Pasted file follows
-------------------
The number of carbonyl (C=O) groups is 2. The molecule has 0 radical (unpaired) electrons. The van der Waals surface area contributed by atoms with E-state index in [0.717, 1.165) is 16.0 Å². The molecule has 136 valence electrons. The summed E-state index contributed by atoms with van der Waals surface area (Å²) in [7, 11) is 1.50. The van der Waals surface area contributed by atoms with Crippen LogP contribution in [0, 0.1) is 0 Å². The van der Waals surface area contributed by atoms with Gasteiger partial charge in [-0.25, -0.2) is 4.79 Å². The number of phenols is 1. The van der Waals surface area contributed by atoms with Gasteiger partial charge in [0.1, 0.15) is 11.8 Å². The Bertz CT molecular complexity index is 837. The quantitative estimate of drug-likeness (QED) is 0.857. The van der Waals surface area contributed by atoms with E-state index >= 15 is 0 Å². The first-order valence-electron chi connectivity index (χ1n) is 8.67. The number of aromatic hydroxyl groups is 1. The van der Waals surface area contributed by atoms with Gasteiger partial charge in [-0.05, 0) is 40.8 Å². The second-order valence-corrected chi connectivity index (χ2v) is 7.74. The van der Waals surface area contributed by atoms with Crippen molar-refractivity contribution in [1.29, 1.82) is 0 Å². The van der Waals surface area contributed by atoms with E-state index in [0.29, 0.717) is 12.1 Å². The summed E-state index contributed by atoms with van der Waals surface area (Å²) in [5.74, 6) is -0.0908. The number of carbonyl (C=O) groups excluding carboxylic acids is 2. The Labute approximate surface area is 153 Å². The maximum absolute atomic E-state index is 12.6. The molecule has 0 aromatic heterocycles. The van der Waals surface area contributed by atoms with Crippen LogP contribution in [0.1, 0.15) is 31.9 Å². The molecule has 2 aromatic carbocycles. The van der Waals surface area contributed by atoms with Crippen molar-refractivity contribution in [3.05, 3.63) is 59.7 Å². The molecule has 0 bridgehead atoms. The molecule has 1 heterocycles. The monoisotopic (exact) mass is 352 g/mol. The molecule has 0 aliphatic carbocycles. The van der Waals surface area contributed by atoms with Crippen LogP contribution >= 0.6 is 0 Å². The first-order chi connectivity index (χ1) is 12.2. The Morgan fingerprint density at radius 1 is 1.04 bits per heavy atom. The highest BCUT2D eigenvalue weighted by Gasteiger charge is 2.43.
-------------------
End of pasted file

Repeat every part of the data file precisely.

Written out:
The number of carbonyl (C=O) groups is 2. The molecule has 0 radical (unpaired) electrons. The van der Waals surface area contributed by atoms with E-state index in [0.717, 1.165) is 16.0 Å². The molecule has 136 valence electrons. The summed E-state index contributed by atoms with van der Waals surface area (Å²) in [7, 11) is 1.50. The van der Waals surface area contributed by atoms with Crippen LogP contribution in [0, 0.1) is 0 Å². The van der Waals surface area contributed by atoms with Gasteiger partial charge in [-0.25, -0.2) is 4.79 Å². The number of phenols is 1. The van der Waals surface area contributed by atoms with Gasteiger partial charge in [0.1, 0.15) is 11.8 Å². The Bertz CT molecular complexity index is 837. The quantitative estimate of drug-likeness (QED) is 0.857. The van der Waals surface area contributed by atoms with E-state index >= 15 is 0 Å². The first-order valence-electron chi connectivity index (χ1n) is 8.67. The number of aromatic hydroxyl groups is 1. The van der Waals surface area contributed by atoms with Gasteiger partial charge in [-0.05, 0) is 40.8 Å². The second-order valence-corrected chi connectivity index (χ2v) is 7.74. The van der Waals surface area contributed by atoms with Crippen molar-refractivity contribution in [1.29, 1.82) is 0 Å². The van der Waals surface area contributed by atoms with E-state index in [0.29, 0.717) is 12.1 Å². The summed E-state index contributed by atoms with van der Waals surface area (Å²) in [5.74, 6) is -0.0908. The number of carbonyl (C=O) groups excluding carboxylic acids is 2. The Labute approximate surface area is 153 Å². The maximum absolute atomic E-state index is 12.6. The molecule has 0 aromatic heterocycles. The van der Waals surface area contributed by atoms with Crippen LogP contribution in [0.1, 0.15) is 31.9 Å². The molecule has 2 aromatic carbocycles. The van der Waals surface area contributed by atoms with Crippen molar-refractivity contribution in [3.05, 3.63) is 59.7 Å². The molecule has 0 bridgehead atoms. The molecule has 1 heterocycles. The monoisotopic (exact) mass is 352 g/mol. The molecule has 0 aliphatic carbocycles. The van der Waals surface area contributed by atoms with Crippen LogP contribution >= 0.6 is 0 Å². The first-order chi connectivity index (χ1) is 12.2. The Morgan fingerprint density at radius 1 is 1.04 bits per heavy atom. The highest BCUT2D eigenvalue weighted by Gasteiger charge is 2.43.